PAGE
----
Imagination for tourism

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Imagination for tourism


Lee Sang-ho
The author is the CEO of Very Good Tour Ltd.

Entertainment is fun yet meaningless, while work is meaningful but not fun. Traveling is both fun and meaningful, which is why one should make travel plans right now. That’s what I tell people to encourage them to make time to go on a trip.

Traveling is one of the most rewarding experiences for humans. Stepping into an unfamiliar world and feeling exhilaration from the deviation from everyday life can bring inexplicable happiness. Good food, rest and exotic settings can add to the pleasure of a trip.
It could be natural that many people make frequent trips, as each season can be different. The number of travelers is growing every year. In theory, the industry should be flourishing.

But the local travel industry is in a bad state. Top Travel, one of the first discount ticketing agencies, in service more than 30 years, filed for bankruptcy early in October. Many smaller travel agencies have gone under. Agencies doing business for both inbound and outbound travel are struggling. Chinese tourists, who stayed away from Korea last year under the Beijing-led boycott over Seoul’s decision to install a U.S. antimissile system, have only started to return to Korea in small groups.

The middle-aged women from Japan who used to roam around shopping districts in Myeong-dong in downtown Seoul and Cheongdam in the posh neighborhoods of southern Seoul have become rare. Duty-free stores, newly built boutiques and business hotels, and large restaurants are losing money because they have overestimated tourist demand. Regardless of the government campaign to create jobs, the hospitality industry is shedding them and streamlining through early retirements and layoffs. Listed tourism companies have seen their share prices halved. So why is the industry suffering while traveler numbers are increasing?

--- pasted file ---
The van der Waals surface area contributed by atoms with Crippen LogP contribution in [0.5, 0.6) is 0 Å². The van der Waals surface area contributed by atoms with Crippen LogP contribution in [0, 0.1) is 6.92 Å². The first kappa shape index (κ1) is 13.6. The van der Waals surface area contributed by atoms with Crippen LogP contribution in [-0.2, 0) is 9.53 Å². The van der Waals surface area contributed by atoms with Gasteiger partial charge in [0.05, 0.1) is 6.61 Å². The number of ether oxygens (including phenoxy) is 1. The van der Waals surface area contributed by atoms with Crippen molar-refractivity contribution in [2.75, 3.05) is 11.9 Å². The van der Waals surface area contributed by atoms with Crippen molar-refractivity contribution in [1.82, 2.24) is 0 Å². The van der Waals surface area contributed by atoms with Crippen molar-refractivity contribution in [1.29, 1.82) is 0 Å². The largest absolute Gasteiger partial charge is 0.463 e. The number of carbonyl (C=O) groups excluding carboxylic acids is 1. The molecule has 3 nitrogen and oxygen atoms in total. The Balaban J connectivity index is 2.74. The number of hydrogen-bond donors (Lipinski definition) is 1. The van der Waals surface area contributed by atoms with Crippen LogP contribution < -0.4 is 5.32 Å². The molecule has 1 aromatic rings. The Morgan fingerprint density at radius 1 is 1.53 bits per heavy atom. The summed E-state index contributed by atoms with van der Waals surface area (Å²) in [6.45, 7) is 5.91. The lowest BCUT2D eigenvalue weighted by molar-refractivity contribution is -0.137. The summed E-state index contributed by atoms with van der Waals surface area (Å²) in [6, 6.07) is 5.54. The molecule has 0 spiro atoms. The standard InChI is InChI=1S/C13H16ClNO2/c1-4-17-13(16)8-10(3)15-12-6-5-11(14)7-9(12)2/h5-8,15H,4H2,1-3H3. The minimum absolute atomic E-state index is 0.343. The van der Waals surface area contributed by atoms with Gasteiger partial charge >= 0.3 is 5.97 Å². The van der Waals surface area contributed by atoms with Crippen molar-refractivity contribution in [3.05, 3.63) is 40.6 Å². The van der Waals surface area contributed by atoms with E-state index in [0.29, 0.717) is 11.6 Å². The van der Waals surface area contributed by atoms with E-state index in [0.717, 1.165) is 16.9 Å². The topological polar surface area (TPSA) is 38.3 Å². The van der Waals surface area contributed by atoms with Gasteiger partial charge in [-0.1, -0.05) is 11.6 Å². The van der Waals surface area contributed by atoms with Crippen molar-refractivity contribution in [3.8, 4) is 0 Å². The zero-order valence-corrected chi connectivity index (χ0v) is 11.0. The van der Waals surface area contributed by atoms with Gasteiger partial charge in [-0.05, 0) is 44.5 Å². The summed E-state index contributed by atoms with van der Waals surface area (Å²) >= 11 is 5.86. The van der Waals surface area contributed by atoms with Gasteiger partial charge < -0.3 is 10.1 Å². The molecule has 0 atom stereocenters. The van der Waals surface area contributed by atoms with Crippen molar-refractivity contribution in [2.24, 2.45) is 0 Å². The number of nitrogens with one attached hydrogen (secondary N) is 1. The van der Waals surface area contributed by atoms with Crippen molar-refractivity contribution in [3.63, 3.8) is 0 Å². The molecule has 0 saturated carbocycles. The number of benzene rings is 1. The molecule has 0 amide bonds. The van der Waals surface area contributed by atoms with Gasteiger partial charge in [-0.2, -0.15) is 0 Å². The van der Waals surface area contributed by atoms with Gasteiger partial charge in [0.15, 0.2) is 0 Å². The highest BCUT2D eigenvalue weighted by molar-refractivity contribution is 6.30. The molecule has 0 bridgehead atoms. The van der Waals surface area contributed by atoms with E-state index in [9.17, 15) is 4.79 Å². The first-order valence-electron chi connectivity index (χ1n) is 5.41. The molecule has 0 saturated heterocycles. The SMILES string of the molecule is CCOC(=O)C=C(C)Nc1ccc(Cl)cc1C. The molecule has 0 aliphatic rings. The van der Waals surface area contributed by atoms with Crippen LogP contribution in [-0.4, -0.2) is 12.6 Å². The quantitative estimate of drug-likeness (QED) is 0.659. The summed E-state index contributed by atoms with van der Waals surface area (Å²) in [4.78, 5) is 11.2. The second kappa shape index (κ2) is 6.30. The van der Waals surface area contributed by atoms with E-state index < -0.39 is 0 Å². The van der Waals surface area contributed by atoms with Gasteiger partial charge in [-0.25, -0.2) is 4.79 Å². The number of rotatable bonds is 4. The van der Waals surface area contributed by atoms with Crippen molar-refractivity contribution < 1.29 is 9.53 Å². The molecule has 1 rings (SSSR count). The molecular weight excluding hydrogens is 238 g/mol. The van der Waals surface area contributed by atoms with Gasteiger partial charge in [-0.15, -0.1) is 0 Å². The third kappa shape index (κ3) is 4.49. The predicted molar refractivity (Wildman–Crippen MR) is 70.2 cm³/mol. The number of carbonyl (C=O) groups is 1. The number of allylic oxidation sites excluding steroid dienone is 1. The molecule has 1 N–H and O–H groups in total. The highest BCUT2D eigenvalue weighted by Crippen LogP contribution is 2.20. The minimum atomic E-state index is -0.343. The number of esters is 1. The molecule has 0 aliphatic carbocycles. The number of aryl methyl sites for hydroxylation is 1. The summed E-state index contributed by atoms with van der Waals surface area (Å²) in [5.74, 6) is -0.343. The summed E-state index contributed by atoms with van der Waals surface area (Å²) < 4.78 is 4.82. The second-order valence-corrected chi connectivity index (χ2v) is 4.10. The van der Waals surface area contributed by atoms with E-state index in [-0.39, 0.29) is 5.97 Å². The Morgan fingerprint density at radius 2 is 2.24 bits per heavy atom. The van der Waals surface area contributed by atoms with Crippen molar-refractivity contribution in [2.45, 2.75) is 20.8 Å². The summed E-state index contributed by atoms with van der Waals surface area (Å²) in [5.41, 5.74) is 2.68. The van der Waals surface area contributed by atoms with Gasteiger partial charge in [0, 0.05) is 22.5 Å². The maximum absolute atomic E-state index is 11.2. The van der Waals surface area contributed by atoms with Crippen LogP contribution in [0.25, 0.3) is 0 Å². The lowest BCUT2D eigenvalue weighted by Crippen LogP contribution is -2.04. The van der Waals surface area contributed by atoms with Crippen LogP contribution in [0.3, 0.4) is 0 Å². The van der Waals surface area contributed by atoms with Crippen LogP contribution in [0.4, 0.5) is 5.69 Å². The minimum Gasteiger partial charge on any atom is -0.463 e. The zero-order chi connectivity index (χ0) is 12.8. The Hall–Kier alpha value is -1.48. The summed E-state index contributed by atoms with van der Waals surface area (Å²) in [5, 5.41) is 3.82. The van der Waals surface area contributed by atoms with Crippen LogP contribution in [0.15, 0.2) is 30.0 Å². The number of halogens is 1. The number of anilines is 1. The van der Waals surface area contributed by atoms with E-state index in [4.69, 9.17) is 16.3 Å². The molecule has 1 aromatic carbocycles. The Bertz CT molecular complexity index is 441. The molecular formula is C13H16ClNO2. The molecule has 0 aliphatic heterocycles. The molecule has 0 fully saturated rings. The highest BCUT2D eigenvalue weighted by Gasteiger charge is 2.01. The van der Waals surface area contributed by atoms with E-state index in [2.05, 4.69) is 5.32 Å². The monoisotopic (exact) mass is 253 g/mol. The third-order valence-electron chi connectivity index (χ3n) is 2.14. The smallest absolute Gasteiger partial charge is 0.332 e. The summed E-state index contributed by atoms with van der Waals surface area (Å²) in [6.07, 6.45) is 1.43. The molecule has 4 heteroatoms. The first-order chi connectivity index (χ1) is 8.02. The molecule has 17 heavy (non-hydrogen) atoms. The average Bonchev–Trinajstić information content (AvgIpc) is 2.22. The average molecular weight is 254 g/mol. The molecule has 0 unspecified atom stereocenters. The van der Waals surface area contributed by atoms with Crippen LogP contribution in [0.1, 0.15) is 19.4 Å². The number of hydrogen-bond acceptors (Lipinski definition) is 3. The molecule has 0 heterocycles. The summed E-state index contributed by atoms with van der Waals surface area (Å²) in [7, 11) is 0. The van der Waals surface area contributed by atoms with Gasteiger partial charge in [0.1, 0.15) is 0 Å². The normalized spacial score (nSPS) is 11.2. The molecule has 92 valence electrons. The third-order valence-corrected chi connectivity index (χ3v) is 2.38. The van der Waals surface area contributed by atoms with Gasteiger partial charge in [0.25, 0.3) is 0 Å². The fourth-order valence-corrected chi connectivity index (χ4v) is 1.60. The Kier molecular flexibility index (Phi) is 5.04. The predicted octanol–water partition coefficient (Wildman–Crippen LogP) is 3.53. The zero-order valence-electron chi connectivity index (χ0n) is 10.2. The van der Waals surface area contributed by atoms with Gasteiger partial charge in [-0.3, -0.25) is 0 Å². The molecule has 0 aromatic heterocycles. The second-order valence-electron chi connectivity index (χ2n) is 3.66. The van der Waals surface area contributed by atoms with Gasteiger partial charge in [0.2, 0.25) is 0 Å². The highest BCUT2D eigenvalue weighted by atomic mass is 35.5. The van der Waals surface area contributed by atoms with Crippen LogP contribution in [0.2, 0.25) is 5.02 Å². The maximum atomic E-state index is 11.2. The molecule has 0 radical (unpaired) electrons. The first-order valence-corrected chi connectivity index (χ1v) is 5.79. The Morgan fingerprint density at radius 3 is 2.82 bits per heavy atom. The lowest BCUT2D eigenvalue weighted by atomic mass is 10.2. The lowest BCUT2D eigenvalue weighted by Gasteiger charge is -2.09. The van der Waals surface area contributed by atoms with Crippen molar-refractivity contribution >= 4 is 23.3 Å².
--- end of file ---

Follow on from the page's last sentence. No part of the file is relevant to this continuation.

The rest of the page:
The industry has been reflecting on the apparent contradiction. Some blame a lack of insight and appeal, while others blame intrusion by multinational and large corporate names. There can be many factors, but the biggest reason would be deficiency in imagination.
Go to any festival in Korea. They sell the same snacks and food, the same barbecue and fried chicken you can find at food trucks around the corner.

Has any of local governments thought of closing down an entire resort areas for a complete makeover, as was done at Boracay in the Philippines or at Phi Phi Island in Thailand? Why is a Korean travel agency still selling the same Pattaya package tour it sold for 390,000 won ($346) per person in the 1990s? Has the industry explored opportunities beyond selling cheap travel packages on TV home shopping channels? Why does it still assume that Korean consumers want to go to as many locations as possible when they travel abroad — and prefer cheap packages with tight schedules and little free time?

Imagination comes from a free mind. Koreans like to rush. A travel agency also fears it could go broke if it does not make money soon. It overcharges as if summer is the only season it can do business. It raises the price for any location that draws people without upgrading services. It does business as if it is selling its last travel package — instead of trying to encourage customers to return to its website or its service.

In every major holiday season, news media report on the record number of outbound travelers at Incheon International Airport. The balance has been in deficit for decades. Many Koreans say they would rather go to Southeast Asia than to Jeju Island. The trips cost about the same.

A few years back, I traveled to Kyushu in Japan. When I stopped at a temple, there was green tea ready to serve. I took a sip as I was thirsty. I asked a monk how much it cost. He smiled and said it was free as a token for coming this far and stopping by.

Small gestures can warm the hearts of visitors. If communities and travel agencies do not come up with creative ways to show how much they appreciate visits by outsiders, few will want to visit their areas. To draw repeat visitors and build tourism, the country and industry must first build imagination.

Translation by the Korea JoongAng Daily staff.

JoongAng Ilbo, Oct. 30, Page 29
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